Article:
How to use Arabic symbols as mathematical variables?

so I am incredibly new to LaTex. Generally for my math writings and such, I just use MS Word's equation editor. However recently I was just playing around and I created my "own" equation set. I wanted to denote this with an unused symbol for my own satisfaction; unfortunately (I think) all the Greek letters have been used in some way, so I looked at the arabic letter و (waw) to suit my function needs. However, I have no idea how to work with it to make subscripts, equations, etc. Anyone have advice?

Also, what IDE do y'all use, because I've installed both TeXStudio and TexWork, and both are painfully slow/crash frequently

• Welcome to TeX.SE! The question about editors/IDEs is addressed at this question. Apr 23, 2017 at 19:29
• For the main question, about using a symbol other than Latin in Greek letters in equations and subscripts, a related question: What packages will let me use Cyrillic characters in math mode? Apr 23, 2017 at 19:30
• You probably want to check out Khaled Hosny’s work, starting here Nov 24, 2020 at 0:02
• In addition to XITS, Dr. Hosny has created Libertinus Math, which is a good match for Amiri and also supports Arabic and Persian math symbols. Nov 24, 2020 at 0:04

You can do it, but I don't think your readers will be happy.

\documentclass{article}
\usepackage{amsmath}

\DeclareRobustCommand{\waw}{{\text{\usefont{U}{xnsh}{m}{n}\symbol{240}}}}

\begin{document}

$\waw+3=x_{\waw}$

\end{document}


You can create a table of the font with

\documentclass{article}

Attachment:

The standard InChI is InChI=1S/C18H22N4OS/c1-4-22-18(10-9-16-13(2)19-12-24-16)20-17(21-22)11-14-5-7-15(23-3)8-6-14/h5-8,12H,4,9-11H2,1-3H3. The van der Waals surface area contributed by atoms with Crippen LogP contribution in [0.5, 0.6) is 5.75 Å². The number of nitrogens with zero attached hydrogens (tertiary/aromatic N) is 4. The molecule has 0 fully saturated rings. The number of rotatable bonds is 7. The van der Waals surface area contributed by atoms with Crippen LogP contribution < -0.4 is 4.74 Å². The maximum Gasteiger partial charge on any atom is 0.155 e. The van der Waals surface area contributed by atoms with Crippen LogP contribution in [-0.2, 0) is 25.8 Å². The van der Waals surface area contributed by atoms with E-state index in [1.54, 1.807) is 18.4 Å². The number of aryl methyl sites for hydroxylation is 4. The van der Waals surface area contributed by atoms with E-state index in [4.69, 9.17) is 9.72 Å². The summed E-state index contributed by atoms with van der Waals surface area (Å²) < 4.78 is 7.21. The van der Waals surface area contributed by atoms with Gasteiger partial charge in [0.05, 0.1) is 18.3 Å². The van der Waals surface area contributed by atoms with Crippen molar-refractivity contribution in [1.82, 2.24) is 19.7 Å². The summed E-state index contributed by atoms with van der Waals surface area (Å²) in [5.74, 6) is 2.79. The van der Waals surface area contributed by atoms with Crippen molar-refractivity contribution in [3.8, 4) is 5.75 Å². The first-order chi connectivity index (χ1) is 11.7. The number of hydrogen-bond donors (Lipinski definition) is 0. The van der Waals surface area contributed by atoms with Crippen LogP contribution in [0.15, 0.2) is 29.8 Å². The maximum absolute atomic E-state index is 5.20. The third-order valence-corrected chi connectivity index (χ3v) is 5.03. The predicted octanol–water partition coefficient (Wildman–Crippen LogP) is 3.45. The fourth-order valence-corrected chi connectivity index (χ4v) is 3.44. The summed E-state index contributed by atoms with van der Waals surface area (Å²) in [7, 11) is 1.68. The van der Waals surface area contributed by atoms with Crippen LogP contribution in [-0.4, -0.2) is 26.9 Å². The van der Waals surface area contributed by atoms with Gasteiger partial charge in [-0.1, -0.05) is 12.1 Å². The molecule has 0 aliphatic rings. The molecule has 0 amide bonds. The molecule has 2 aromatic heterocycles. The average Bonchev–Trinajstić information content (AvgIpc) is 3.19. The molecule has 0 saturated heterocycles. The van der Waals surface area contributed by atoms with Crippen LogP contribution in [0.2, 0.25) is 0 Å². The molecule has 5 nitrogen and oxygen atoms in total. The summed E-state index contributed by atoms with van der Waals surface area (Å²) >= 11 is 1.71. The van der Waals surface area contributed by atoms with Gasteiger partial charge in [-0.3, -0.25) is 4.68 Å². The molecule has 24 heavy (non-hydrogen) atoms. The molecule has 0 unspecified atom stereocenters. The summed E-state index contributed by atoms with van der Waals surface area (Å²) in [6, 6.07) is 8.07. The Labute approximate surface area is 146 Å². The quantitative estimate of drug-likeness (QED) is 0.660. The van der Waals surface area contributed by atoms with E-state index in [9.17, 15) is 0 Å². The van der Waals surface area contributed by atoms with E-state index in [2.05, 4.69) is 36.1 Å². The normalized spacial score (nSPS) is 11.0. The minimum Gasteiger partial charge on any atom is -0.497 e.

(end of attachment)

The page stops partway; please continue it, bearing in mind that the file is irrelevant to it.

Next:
\usepackage{fonttable}
\begin{document}
\xfonttable{U}{xnsh}{m}{n}
\end{document}

• I would agree :). Strange symbols make even easy stuff look complicated. Apr 23, 2017 at 22:47
• I couldn't get the table Nov 23, 2020 at 22:22
• @MamounMohammed Sorry, now it's fixed. Nov 23, 2020 at 22:28

If you can display the character in text mode, you can wrap the command in \textnormal to display it in math mode. It might be a good idea to additionally wrap it in \mathord to prevent ligatures in what should be a product of separate variables.

For example, you can support OpenType fonts this way, and display Arabic correctly simply by typing it in. This MWE is for recent versions of LuaLaTeX, but the definition of \mwaw ought to work with whatever method you use to display the character.

\documentclass{article}
\tracinglostchars=2
\usepackage[english, bidi=basic, layout=sectioning.tabular]{babel}
\usepackage{unicode-math}

\defaultfontfeatures{ Scale=MatchLowercase, Ligatures=TeX, Renderer=HarfBuzz }

% You can substitute your fonts of choice here.  Any OpenType or TrueType
% font should work.
\babelfont{rm}
[Ligatures=Common, Language=Default, Scale=1.0]{Libertinus Serif}
\babelfont{sf}
[Ligatures=Common, Language=Default]{Libertinus Sans}
\babelfont{tt}
[Language=Default]{Libertinus Mono}

\babelprovide[import=ar, onchar=ids fonts]{arabic}
\babelfont[arabic]{rm}
[Ligatures=Common]{Amiri}
% Specify \babelfont[arabic]{sf} here, if needed.
\babelfont[arabic]{tt}
{ALM Fixed}
\setmathfont{Libertinus Math}

\newcommand\mwaw{\mathord{\textnormal{و}}}

\begin{document}
$\mwaw+3=x_{\mwaw}$
\end{document}